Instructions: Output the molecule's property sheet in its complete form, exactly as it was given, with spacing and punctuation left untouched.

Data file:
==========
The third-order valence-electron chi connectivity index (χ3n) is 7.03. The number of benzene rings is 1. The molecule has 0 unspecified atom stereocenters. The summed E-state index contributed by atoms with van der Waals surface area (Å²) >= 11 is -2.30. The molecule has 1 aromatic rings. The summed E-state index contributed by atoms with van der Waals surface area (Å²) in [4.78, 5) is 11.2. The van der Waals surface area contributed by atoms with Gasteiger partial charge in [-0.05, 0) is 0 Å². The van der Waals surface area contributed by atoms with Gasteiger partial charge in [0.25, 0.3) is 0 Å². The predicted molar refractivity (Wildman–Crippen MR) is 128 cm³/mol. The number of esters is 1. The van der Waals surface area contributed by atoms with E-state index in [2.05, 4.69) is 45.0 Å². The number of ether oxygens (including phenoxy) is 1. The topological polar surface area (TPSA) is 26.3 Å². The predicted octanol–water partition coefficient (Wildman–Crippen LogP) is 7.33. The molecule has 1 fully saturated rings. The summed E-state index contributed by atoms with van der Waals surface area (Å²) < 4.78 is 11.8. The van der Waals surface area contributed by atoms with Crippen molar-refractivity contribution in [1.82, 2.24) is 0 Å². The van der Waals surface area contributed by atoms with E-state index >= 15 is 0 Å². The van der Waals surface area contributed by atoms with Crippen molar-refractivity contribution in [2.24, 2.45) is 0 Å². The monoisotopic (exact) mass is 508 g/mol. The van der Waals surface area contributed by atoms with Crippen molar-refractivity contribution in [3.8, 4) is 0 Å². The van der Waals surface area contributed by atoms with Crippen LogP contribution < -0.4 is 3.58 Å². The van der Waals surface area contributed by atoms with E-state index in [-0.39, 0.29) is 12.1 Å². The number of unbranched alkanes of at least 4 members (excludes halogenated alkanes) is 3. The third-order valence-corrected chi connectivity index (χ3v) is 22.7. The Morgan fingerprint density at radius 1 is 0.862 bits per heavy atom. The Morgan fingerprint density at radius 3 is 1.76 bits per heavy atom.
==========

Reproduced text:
The third-order valence-electron chi connectivity index (χ3n) is 7.03. The number of benzene rings is 1. The molecule has 0 unspecified atom stereocenters. The summed E-state index contributed by atoms with van der Waals surface area (Å²) >= 11 is -2.30. The molecule has 1 aromatic rings. The summed E-state index contributed by atoms with van der Waals surface area (Å²) in [4.78, 5) is 11.2. The van der Waals surface area contributed by atoms with Gasteiger partial charge in [-0.05, 0) is 0 Å². The van der Waals surface area contributed by atoms with Gasteiger partial charge in [0.25, 0.3) is 0 Å². The predicted molar refractivity (Wildman–Crippen MR) is 128 cm³/mol. The number of esters is 1. The van der Waals surface area contributed by atoms with E-state index in [2.05, 4.69) is 45.0 Å². The number of ether oxygens (including phenoxy) is 1. The topological polar surface area (TPSA) is 26.3 Å². The predicted octanol–water partition coefficient (Wildman–Crippen LogP) is 7.33. The molecule has 1 fully saturated rings. The summed E-state index contributed by atoms with van der Waals surface area (Å²) < 4.78 is 11.8. The van der Waals surface area contributed by atoms with Crippen molar-refractivity contribution in [1.82, 2.24) is 0 Å². The van der Waals surface area contributed by atoms with E-state index >= 15 is 0 Å². The van der Waals surface area contributed by atoms with Crippen molar-refractivity contribution in [2.24, 2.45) is 0 Å². The monoisotopic (exact) mass is 508 g/mol. The van der Waals surface area contributed by atoms with Crippen molar-refractivity contribution in [3.8, 4) is 0 Å². The van der Waals surface area contributed by atoms with Crippen LogP contribution < -0.4 is 3.58 Å². The van der Waals surface area contributed by atoms with E-state index in [-0.39, 0.29) is 12.1 Å². The number of unbranched alkanes of at least 4 members (excludes halogenated alkanes) is 3. The third-order valence-corrected chi connectivity index (χ3v) is 22.7. The Morgan fingerprint density at radius 1 is 0.862 bits per heavy atom. The Morgan fingerprint density at radius 3 is 1.76 bits per heavy atom.